• Gender neutral names really do help. I do have Julia and Ricardo Ortega, but since they use the last name most of the time, it matters.

  • The little details do matter, but if you have a writing style that relies on a lot of physical descriptors and gender variables, it will help a lot if you add a shorthand label for that. For example, I have variable henchmen (Rosie and Bo) who are different people but fulfill the same role, thus they often get a different text. Instead of having to type *if hench_name = "Rosie", I have a variable called “rosie” set to true if she’s the recruited person. Thus I can write *if rosie instead and save a lot of time.


+2, using a Boolean is also much less prone to error. You can’t accidentally type if hench_name = "Rosi" and get odd issues that can be hard to debug.


Another fun, exciting reason to use singular they for your variable names: the object and possessive forms are totally distinct (example sentence taken from the pronoun dressing room):

That smile of theirs really makes me happy. I could talk to them all day although they don’t talk about themself much. I wonder if their day has been wonderful. I hope so!


That smile of hers really makes me happy. I could talk to her all day although she doesn’t talk about herself much. I wonder if her day has been wonderful. I hope so!

Or the masculine:

That smile of his really makes me happy. I could talk to him all day although he doesn’t talk about himself much. I wonder if his day has been wonderful. I hope so!

My pronoun initiation code block in my WIP looks like this:

Block of code ~10 lines
*create they     "he"
*create their    "his"
*create them     "him"
*create theirs   "his"
*create themself "himself"
*create theyre   "he's"
*create are      "is"
*create were     "was"
*create theyve   "he's"
*create have     "has"
*create plural   false

The boolean flag is what I use for multireplace for verb forms, when distinguishing between plural verbs for singular they and the more usual singular verbs.

Surely you want to know who ${h_they} @{h_plural meet|meets} with.


Yes! I always advocate for this as well.

And I usually show it like this, when trying to convince people:

They — He — She
Them – Him - Her
Their — His – Her
Theirs - His – Hers


Seconding the gender neutral names comment and I think next time I’m making something I will use “they” as the default - currently I use “he” because the “hers”/“theirs” pronoun doesn’t come up very often but as @Hazel says, it’s easier not to have to think about it at all.

I would suggest having a look at Werewolves: Haven Rising or Heart of the House as they have pretty spicy content for variably-gendered PCs and NPCs.

For me in general, I tend to elide over an abundance of physical detail and focus on emotions or how the NPC or PC are behaving/expressing whatever they’re feeling (caveat - none of my CoG projects are particularly explicit, certainly not as much as either of the ones mentioned above). I do think there’s a lot of room for spicy content without (with apologies to Terry Pratchett, which was where I read this expression first) going straight for “insert tab A into slot B”.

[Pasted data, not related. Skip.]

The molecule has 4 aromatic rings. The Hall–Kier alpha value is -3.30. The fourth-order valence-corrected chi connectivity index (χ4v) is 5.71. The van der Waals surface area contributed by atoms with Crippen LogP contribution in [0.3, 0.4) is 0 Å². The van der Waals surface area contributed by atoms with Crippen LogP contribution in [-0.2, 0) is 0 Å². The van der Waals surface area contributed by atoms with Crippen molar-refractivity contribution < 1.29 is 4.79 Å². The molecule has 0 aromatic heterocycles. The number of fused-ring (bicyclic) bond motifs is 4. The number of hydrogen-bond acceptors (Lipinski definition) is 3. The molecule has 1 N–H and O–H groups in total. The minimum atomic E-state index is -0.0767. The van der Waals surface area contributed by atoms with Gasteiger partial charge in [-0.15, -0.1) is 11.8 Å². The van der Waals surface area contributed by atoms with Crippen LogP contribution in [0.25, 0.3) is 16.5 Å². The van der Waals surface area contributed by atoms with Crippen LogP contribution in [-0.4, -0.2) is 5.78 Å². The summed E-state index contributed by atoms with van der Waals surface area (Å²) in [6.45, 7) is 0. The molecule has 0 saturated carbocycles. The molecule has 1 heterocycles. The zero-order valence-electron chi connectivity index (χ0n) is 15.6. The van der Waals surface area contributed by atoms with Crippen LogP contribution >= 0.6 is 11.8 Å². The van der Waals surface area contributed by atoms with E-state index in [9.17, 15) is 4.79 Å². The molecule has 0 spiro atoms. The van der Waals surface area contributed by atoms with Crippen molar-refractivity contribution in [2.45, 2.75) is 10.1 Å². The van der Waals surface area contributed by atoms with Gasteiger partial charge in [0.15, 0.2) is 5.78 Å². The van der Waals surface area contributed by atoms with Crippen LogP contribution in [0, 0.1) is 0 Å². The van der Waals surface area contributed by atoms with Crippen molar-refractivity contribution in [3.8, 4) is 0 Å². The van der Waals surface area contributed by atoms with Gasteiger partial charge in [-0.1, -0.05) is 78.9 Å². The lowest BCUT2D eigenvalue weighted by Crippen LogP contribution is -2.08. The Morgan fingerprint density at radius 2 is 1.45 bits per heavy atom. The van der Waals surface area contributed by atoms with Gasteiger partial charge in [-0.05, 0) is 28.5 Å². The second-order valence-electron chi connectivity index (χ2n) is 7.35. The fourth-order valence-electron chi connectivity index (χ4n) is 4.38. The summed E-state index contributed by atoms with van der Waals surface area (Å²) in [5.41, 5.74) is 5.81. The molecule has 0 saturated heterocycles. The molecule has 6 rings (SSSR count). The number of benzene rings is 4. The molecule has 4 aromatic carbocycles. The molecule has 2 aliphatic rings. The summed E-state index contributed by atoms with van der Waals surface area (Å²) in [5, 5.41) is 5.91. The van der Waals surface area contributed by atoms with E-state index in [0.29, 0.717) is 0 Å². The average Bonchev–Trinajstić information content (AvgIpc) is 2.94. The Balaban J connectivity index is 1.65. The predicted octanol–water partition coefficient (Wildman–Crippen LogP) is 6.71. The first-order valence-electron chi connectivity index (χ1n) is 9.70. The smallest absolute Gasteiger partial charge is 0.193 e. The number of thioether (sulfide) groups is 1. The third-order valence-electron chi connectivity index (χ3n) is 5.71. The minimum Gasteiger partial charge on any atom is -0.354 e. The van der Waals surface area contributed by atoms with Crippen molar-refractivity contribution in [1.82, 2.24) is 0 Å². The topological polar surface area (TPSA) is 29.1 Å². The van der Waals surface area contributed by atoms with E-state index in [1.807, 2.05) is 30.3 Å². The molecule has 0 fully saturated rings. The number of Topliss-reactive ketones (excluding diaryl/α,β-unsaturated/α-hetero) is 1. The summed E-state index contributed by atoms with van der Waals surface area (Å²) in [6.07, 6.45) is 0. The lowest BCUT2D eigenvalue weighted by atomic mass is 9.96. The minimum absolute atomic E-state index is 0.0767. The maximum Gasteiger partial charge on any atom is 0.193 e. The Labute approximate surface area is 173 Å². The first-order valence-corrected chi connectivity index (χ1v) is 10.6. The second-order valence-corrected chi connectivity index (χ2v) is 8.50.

Absolutely. There’s clearly a certain element of personal coding preference to this, but if I had to type or cut-paste “breden_herhim” or the equivalent every time I was writing about a genderflipped character, I’d never have finished. And Notepad++ can only hold so many macros as shortcuts for typing out common variables.

I wish I’d done this. :slight_smile: Like Malin I based mine on ${he} with single-letter variations for different characters. I initially tried to write without using “his/hers/theirs” at all for the genderflippers, but failed and finally added ${hers} as the base pronoun there. If I were coming to it fresh, I would totally use ${they}.

Having a Boolean also makes it easy to use multireplace. If you’ve got a person-of-hench who could be either Rosie or Bo, @{rosie Rosie's text | Bo's text} does the same thing as

*if rosie
  Rosie's test
*if bo
  Bo's text

in a more compact way.

Some writers will still find the latter easier to read/check, so I’d caution against an efficiency-above-all approach here. I find a multireplace with lots of numeric options can be a headache to parse and thus risks generating errors; I’m sure some authors will have the same reaction to multireplace in general. But speaking personally, multireplace with Booleans has made my life substantially easier – especially once I added a macro to spit out the @{ | } so I don’t have to slow down to type the less common/familiar* keyboard characters every time.

`* for non-programmers like me!


I use Cntrl+F to edit passes on just gender-swap pronouns. This allows me to jump between all instances of each methodically with an eye dedicated to it. Plus, when editing, I need to change the way I read just to see things sometimes–I become blind to my own errors. Then, I do a regular read for prose edit.

I definitely am. I just listed the one I get wrong the most. I wouldn’t say often. But 2-3x/30-40k words I’ll have a “him” where I should have a “his.” People come up with their own short hand, but I use ${bob_pos} in place of “hisher” to save on keystrokes. “Pos” is short for “possessive.” I also use the default gender for each of my characters as the base code. i.e. “saz_he” but “trudy_she.” These are the genders the characters default to if the player doesn’t set them all to one gender or the other. Though not the most consistent, it helps me as a writer hold onto my primary notion of the character. I do a few other suboptimal coding things for this reason.